Customer Data No Longer a Competitive Edge

Last Updated Oct 11, 2007 7:21 PM EDT

customer-manager.jpgWho owns the information in your CRM system -- the system you've put time and money into building and maintaining? If you answer this question based on old-school ideas of data ownership, you might say, "My company does." If you're entering into the equation the effects of Web 2.0 on information availability, you might answer differently.

Information Today explores how the "democratization and transparency of data, as influenced by Web-based practices, have altered the notions of data ownership." Since contact information is non-proprietary, it never actually belonged to anyone, but it was easy to maintain that illusion when building a database took time and resources. But times, they are a changing -- and managers need to rethink their companies' policies to reflect the current business landscape.

According to the Information Today article:

Most companies require employees to sign NDAs (nondisclosure agreements), which, if read carefully, do not allow them to take any data with them when they leave. Of course, this is a policy that is openly ignored by both parties. It is well known that a "Big Gun" salesperson is hired for his or her Rolodex. To think that the salesperson won't continue to build that Rolodex and take it when he or she leaves is naive. That can and will happen whether your policy allows it or not.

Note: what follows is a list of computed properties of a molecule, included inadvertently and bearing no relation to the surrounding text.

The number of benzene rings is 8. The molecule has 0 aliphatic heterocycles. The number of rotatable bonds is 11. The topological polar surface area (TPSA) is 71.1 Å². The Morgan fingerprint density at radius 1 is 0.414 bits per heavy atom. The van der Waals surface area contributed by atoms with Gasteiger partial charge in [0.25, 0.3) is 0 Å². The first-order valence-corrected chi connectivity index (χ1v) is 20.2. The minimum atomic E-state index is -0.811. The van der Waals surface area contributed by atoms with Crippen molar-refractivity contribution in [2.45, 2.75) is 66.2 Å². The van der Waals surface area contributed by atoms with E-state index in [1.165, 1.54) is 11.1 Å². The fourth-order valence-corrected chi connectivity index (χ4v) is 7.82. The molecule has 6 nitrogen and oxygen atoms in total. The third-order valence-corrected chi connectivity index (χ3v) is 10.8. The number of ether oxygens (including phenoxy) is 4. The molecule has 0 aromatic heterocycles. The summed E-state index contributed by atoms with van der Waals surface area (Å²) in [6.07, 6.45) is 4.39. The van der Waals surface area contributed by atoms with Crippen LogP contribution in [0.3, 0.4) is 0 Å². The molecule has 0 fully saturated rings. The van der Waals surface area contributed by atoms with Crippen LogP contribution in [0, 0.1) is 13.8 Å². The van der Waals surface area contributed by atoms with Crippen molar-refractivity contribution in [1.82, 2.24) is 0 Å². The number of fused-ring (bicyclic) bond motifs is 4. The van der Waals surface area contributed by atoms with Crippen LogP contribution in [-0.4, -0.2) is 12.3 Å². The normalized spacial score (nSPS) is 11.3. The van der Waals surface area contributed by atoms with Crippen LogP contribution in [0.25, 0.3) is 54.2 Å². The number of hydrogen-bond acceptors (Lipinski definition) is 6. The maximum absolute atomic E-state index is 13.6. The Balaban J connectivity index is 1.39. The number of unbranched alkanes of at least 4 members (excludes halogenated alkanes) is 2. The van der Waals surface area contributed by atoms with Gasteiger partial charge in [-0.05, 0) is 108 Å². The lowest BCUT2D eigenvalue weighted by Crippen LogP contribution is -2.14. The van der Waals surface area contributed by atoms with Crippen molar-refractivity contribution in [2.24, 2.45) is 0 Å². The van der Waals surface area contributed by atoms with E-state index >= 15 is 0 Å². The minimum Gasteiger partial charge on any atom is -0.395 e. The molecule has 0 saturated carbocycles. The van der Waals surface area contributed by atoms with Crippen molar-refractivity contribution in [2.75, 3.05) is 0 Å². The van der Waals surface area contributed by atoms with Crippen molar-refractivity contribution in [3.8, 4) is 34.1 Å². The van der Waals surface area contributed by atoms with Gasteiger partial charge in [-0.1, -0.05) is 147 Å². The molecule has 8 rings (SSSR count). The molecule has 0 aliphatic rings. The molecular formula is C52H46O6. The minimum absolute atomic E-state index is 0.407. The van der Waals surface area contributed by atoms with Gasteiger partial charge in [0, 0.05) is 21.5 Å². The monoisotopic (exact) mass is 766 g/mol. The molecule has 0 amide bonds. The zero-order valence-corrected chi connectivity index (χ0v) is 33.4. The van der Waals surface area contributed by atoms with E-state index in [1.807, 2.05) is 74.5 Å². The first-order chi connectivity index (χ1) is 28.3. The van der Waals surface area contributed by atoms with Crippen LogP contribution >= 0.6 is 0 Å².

Managers need to rethink their policies based on the changing environment. Basic company and contact data no longer represent a competitive advantage. Anyone can have a "Big Gun" Rolodex in his or her holster. The Web 2.0 sales and marketing herd can easily access this data now. My perspective is that the market is moving toward the concept of "co-ownership." Companies will welcome professionals who bring large amounts of this data to the company and will not be concerned when they leave with what they have gathered during their tenure.

Data is marching inexorably down the transparency path, and we should all be leveraging this change to our collective advantage.

Perhaps with the focus shifting away from the ownership and management of data, companies will put more energy into developing relationships with customers, and doing so better than the competition. The social and collaborative nature of Web 2.0 provides immense opportunity for customizing interactions. So the information belongs to everyone. But what are you going to do with it?

Related Reading:

Who Owns Customer References and Support in the World Wide Web?
(Customer Manager image by Andre Charland)